Member states face billions of euros in expenses for assisting refugees arriving in Europe. While the European Commission is ready to take this into account, the criteria remain unclear.
The Commission is “firmly committed” to grant all the breathing space allowed by the Stability and Growth Pact to address “unusual events outside the control of the member states” with a major impact on their public finances, a spokesperson said.
The executive will assess the requests submitted by member states to use the flexibility clause on a case by case basis, “taking into account the level of resources earmarked for assisting refugees”, the spokesperson added.
However, the Commission declined to clarify which actions would be included under refugees’ assistance, such as integration policies, housing, school, health assistance, or border control. The executive only ruled out that this additional fiscal space would not be granted for measures such as building border fences.
It also remains unclear whether a threshold will be established to trigger the flexibility clause, such as spending in relation to the GDP ratio.
Commission President Jean-Claude Juncker told the European Parliament’s plenary this week that “countries that do not make an extraordinary effort or cannot prove it, will not have a more flexible interpretation of the Pact”.
He added that since the Commission arrived “at the end of our budget possibilities”, member states and the European Investment Bank should consider “additional ways of financing” to respond to the refugee crisis, which is, for some EU leaders, the most serious challenge in the bloc’s history.
A group of eurozone states, including Austria, Belgium and Italy have notified the executive of their additional spending in their draft budgets for 2016. The Commission is currently assessing the national budgets and how to apply the flexibility clause. The verdict will be published by the end of November.
But a group of member states led by Germany are against easing the fiscal rules because of the crisis. A spokesperson for Germany’s Ministry of Finance recently said that it would be “wrong to change or soften” the EU fiscal rules to respond to the refugee influx.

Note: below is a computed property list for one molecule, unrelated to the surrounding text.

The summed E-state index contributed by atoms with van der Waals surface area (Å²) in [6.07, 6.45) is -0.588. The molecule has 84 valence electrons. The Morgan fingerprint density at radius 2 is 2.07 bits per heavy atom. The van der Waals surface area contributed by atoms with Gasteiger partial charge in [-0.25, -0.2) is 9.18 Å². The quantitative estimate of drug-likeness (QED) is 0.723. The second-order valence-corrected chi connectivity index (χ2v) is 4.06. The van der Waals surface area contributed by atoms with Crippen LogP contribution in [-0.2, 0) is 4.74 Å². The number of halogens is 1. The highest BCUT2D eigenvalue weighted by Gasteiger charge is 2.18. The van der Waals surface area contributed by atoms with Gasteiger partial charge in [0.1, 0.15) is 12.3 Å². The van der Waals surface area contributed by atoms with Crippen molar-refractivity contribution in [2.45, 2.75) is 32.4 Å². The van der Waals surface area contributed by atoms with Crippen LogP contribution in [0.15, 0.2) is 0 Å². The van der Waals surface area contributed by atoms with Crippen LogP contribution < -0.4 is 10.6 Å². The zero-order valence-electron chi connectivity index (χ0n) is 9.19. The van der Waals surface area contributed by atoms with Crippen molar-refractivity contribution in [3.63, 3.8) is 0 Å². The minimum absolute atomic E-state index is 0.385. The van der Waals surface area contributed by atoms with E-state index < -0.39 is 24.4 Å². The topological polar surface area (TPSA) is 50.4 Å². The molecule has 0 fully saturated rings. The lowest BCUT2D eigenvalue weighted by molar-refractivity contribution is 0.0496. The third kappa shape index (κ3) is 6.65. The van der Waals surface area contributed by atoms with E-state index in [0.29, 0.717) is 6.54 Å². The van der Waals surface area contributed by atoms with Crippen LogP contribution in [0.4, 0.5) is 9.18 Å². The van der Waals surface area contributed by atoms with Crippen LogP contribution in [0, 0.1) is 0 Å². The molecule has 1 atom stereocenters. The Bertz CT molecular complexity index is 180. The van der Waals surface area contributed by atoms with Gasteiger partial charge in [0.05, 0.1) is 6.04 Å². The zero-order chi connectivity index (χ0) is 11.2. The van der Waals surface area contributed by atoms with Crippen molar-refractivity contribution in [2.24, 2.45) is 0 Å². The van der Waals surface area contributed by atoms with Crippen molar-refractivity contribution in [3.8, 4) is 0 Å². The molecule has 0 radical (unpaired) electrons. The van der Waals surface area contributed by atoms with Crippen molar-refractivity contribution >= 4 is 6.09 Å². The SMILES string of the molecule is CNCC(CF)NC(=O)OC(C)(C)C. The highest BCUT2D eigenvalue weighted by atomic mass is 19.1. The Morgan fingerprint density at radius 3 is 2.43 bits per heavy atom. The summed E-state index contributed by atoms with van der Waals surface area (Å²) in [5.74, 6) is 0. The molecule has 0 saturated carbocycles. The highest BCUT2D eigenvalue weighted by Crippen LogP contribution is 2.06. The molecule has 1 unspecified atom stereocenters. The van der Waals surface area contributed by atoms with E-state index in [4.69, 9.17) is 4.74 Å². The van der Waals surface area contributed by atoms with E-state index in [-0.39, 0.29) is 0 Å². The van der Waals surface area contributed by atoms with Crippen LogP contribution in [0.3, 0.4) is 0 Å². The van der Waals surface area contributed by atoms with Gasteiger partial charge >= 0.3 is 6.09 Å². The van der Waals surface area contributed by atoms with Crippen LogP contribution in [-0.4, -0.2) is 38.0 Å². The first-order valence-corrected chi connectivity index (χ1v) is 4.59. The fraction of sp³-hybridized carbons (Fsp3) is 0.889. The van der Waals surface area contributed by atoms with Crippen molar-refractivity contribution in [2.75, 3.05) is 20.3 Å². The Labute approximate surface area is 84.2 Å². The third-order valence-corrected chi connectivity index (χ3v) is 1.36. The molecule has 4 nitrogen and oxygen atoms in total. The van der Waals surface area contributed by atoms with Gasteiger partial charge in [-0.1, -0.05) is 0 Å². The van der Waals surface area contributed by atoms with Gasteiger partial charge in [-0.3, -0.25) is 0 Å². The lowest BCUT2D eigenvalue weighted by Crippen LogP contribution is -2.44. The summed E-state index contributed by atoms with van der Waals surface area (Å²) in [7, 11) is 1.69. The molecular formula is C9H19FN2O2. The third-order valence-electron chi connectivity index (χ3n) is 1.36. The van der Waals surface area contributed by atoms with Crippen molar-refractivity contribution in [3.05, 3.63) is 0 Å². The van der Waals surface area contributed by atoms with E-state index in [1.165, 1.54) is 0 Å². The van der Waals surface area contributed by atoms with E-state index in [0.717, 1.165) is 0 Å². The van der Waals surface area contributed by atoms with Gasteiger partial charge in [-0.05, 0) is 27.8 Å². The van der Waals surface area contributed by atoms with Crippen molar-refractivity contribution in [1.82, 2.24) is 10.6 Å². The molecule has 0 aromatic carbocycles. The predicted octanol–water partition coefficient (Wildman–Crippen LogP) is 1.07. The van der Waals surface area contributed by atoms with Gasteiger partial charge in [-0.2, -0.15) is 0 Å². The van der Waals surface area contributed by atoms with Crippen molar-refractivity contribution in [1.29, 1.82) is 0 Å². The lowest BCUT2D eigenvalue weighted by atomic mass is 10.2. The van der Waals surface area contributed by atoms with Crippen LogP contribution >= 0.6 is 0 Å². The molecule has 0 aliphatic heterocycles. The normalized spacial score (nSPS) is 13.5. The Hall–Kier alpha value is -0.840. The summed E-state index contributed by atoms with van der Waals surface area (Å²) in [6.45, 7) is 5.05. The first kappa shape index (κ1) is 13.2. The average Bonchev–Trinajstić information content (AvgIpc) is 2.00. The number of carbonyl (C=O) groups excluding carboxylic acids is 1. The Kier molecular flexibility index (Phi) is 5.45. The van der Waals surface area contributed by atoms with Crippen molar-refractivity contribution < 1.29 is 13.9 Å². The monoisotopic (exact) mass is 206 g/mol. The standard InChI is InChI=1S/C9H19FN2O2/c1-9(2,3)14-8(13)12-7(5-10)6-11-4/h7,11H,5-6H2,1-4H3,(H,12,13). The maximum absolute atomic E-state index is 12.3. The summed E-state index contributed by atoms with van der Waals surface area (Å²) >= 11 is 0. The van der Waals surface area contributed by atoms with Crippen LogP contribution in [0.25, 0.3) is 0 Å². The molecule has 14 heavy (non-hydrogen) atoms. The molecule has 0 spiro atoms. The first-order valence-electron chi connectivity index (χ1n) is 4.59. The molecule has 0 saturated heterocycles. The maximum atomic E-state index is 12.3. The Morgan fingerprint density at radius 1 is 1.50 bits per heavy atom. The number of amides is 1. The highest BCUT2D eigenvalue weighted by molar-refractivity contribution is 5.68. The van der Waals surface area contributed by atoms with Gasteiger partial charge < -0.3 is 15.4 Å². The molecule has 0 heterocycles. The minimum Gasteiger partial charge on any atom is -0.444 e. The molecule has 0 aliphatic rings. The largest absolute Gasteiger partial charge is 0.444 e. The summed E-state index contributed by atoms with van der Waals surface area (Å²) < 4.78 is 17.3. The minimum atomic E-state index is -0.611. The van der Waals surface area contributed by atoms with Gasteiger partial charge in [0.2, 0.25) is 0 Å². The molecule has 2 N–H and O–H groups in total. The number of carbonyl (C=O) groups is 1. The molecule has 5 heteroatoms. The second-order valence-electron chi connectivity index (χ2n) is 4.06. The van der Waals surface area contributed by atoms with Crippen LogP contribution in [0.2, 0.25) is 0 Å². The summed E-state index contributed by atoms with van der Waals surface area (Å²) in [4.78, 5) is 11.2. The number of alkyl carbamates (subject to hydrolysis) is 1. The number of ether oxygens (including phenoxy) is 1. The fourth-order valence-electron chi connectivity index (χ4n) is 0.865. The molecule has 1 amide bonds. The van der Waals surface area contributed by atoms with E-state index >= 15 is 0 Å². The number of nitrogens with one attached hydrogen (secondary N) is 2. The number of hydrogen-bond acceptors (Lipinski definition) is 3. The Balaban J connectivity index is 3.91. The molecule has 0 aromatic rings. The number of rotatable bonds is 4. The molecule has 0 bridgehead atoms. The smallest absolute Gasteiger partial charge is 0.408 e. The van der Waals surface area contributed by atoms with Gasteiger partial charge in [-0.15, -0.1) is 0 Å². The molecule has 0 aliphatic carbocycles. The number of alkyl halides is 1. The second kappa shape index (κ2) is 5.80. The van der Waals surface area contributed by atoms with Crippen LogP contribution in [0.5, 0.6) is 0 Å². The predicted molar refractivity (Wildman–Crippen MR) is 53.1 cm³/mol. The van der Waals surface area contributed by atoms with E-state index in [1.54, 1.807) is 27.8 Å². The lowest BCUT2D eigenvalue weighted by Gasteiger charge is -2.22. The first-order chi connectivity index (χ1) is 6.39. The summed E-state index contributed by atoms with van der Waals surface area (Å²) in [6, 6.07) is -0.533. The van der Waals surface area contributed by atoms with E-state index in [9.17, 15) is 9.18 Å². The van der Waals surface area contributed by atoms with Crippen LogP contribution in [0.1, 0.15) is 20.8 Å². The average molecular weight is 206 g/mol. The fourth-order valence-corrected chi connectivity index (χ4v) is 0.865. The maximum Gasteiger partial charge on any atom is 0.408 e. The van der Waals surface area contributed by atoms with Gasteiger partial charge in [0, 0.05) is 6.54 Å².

Echoing Berlin, Bulgarian Prime Minister Boyko Borissov told reporters after last week’s mini-summit that member states should strictly comply with the deficit and debt rules in order to avoid turning the refugee crisis into a new financial crisis.
Meanwhile, the eurozone’s finance ministers expressed their disagreement on how to factor in assistance to the refugees during the last Eurogroup meeting.
Austrian Minister of Finance Hans Joerg Schelling said that some eurozone countries are “really affected by the cost of the refugees and I don’t think it would be right if we said we were unable to reach a zero structural deficit due to the costs of the refugee crisis and then still get punished by the Commission”.
However, other finance ministers, such as Belgium’s Johan Van Overtveldt, preferred to be more cautious on the use of flexibility, as the rules cannot be twisted “whenever something happens in the world”.
These diverging views on how to assess the bill reflect the political infighting continuing among the member states on how far the flexibility clauses included in the SGP should go. The Council is expected to produce its interpretation by December.
Germany is leading the push to water down the Commission’s communication.
The European Union has agreed on a plan, resisted by Hungary and several other ex-Communist members of the bloc, to share out 160,000 refugees among its members, a small proportion of the 700,000 refugees the International Organization for Migration (IOM) estimates will reach Europe's borders from the Middle East, Africa and Asia this year.
The EU is also courting Turkey with the promise of money, visa-free travel, and new accession talks if Ankara tries to stem the flow of refugees across its territory.
Meanwhile, the interpretative communication on the Stability and Growth Pact, adopted by the College of Commissioners on 13 January, eased the fiscal discipline required of the member states in both the preventive and the corrective arms of the SGP, on condition that they implement structural reforms and boost investment or if their economic environment deteriorates significantly.
The review of the fiscal rules was a promise made to the Socialist group by European Commission President Jean-Claude Juncker in exchange for their support during his nomination.
Experts consider that the new interpretation brought “real progress” in reviewing the EU’s existing fiscal rules, in particular in the case of allowing a temporary deviation in the corrective arm, when reforms are planned but are yet to be legally endorsed.
The Council's legal service issued an opinion in early April in which it questioned this point of the Commission's communication. The legal opinion pointed out that, in order to consider structural reforms as a “relevant factor” in easing the fiscal targets, they must be adopted by the national authorities “through provisions of binding force, whether legislative or not”. Therefore, a simple announcement of upcoming reforms, no matter how credible and detailed they are, is not enough. The Commission believes that reforms not yet implemented could be taken into account provided that member state presents a reform plan “containing detailed and verifiable information, as well as credible timelines for implementation and delivery”.
The Commission has insisted since then that its communication is legally sound and that it acts within its scope of interpretation.
The Economic and Financial Committee's code of conduct will aim at narrowing the differences of view between the Commission and the Council. But regardless of the outcome of the Council's work, the Commission has said that it will continue applying its own communication.